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TOPIC: High Planes 1/48 Rare Bear kit review

High Planes 1/48 Rare Bear kit review 6 years 2 months ago #3

  • aminne
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High Planes 1/48 Rare Bear kit review


The oracle sayeth “Posessed of a greater blayde,
The Bear can, yea, slay its enemies”,
And, forsooth, a blayde of wondrous breadth
Was given unto the Bear and it did become
Quite fearsome and a plague unto its foes.
David Ward, 1990 [4]

When High Planes announced that, after a gestation period of 10 years, they were going to release a kit of the Rare Bear in 1:48 I ordered one straight away knowing I still would have to wait several weeks for it to arrive.

Since I was (one of) the first to receive the kit I offered to write a review for the BT. Being a terribly slow builder I decided to write it in 2 stages: one describing the construction phase to be followed by a paint phase at a ‘later date’. The kit triggered a mild case of AMS in me, which didn’t help a speedy construction.

For those who always skip to the conclusion of the review: the kit is definitely worth buying, if only for the beautiful resin propeller and the crisp decals. It will build nicely out of the box, but you should be prepared to do a lot of test fitting and sanding. In this review I will focus on the extra steps I took to make this model more detailed.

When you open the box you find 3 sprues of thick light blue plastic so familiar for High Planes kits, 2 of these are the same as their other Bearcats. They have nice & thin engraved panel lines, ideal for modelling a racer. You will also find white metal landing gear legs, 2 vac formed canopies and nicely printed decals. New for me was a small bag containing resin parts, mainly for the huge P3 Orion propeller. The resin pars are nicely cast with only a few bubbles.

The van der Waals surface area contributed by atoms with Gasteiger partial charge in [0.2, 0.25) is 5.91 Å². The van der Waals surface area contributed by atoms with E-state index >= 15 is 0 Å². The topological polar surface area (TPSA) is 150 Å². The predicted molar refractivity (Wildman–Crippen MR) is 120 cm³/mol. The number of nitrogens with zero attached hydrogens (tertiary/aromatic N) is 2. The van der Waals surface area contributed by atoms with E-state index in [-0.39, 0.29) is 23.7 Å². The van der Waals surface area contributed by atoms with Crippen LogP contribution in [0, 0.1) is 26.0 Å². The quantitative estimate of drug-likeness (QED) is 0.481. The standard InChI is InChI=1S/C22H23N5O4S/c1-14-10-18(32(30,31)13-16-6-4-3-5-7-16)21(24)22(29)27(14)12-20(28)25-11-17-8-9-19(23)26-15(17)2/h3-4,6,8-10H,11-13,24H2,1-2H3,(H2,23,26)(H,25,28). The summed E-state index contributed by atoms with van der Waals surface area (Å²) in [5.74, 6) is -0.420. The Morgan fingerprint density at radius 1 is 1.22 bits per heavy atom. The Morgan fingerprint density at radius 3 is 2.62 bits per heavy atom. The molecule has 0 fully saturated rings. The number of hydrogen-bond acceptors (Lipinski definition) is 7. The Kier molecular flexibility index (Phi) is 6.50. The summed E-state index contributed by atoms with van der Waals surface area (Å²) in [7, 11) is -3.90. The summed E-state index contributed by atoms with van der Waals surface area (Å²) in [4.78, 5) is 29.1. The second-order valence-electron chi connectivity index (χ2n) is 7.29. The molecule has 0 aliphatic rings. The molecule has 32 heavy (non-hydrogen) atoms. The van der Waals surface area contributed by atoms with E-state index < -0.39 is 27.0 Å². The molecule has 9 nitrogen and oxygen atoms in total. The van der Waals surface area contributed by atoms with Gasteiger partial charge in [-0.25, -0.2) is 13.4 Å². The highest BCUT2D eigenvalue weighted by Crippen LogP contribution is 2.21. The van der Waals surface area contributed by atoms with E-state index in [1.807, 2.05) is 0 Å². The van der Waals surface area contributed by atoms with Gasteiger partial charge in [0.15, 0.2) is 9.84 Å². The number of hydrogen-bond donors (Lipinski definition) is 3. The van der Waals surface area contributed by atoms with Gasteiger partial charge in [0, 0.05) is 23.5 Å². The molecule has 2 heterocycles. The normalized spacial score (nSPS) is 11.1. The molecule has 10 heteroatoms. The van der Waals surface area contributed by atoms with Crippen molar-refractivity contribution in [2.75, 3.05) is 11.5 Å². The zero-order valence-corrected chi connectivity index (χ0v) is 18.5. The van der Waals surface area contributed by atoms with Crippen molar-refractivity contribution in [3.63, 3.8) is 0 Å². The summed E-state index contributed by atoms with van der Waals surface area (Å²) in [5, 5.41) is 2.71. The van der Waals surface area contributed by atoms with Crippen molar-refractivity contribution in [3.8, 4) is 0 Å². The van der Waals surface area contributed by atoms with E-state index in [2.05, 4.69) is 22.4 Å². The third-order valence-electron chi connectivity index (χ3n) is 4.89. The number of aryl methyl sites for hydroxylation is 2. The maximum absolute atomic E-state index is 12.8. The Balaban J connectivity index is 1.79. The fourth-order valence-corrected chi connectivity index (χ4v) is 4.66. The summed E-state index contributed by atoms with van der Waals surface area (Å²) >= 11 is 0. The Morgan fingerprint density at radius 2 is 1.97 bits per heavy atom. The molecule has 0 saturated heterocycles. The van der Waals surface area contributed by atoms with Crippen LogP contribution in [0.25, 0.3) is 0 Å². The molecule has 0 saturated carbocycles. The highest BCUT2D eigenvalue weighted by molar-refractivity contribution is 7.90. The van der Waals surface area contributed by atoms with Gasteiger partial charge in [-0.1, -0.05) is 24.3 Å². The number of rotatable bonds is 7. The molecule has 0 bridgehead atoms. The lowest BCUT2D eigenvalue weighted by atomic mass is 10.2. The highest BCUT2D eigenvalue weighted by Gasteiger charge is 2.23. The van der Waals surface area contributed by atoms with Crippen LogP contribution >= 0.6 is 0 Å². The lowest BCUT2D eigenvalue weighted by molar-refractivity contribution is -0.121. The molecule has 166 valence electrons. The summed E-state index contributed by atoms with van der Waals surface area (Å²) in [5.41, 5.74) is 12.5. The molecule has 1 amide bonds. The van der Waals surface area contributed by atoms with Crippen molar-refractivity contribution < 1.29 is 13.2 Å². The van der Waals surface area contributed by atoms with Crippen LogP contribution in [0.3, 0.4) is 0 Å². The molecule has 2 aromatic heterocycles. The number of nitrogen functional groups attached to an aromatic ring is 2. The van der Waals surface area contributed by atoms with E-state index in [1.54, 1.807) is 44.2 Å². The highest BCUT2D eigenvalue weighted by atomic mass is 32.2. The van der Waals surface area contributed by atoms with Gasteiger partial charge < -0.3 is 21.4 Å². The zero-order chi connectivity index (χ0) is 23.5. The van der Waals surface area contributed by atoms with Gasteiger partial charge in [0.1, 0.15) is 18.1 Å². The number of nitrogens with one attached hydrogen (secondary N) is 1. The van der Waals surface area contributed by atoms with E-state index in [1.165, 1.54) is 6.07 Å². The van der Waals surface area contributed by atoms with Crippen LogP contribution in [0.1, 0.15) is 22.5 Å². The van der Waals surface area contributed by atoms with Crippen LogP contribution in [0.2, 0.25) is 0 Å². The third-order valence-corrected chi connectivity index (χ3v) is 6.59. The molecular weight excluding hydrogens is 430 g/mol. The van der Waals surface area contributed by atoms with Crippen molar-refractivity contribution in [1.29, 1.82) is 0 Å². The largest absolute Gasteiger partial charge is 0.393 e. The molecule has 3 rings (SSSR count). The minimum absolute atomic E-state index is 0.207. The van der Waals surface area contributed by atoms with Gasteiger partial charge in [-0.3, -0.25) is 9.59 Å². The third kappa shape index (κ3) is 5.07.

The instructions are Spartan, 1 big and 2 smaller blow up diagrams for construction. You need more information to build this kit, especially about details of the main and tail landing gear and the wing dihedral. The 2 pictures showing cockpit details are very helpful, as are the 4-view colour drawings on painting & placement of decals. There is very little information on the history of the Rare Bear.

Reno Unlimited Gold race
1988Shelton, Lyle456.8211
1989Shelton, Lyle445.8051
1990Shelton, Lyle468.6201
1991Shelton, Lyle481.6181
1992Shelton, LyleDNF
1994Penney, John424.4071
1995Penney, John465.1592
1996Penney, JohnDNF
1997Shelton, Lyle423.8093
1998Did not race
1999Did not race
2000Did not race
2001Air race cancelled
2002Did not race
2003Penney, John483.9422
RARA database [2]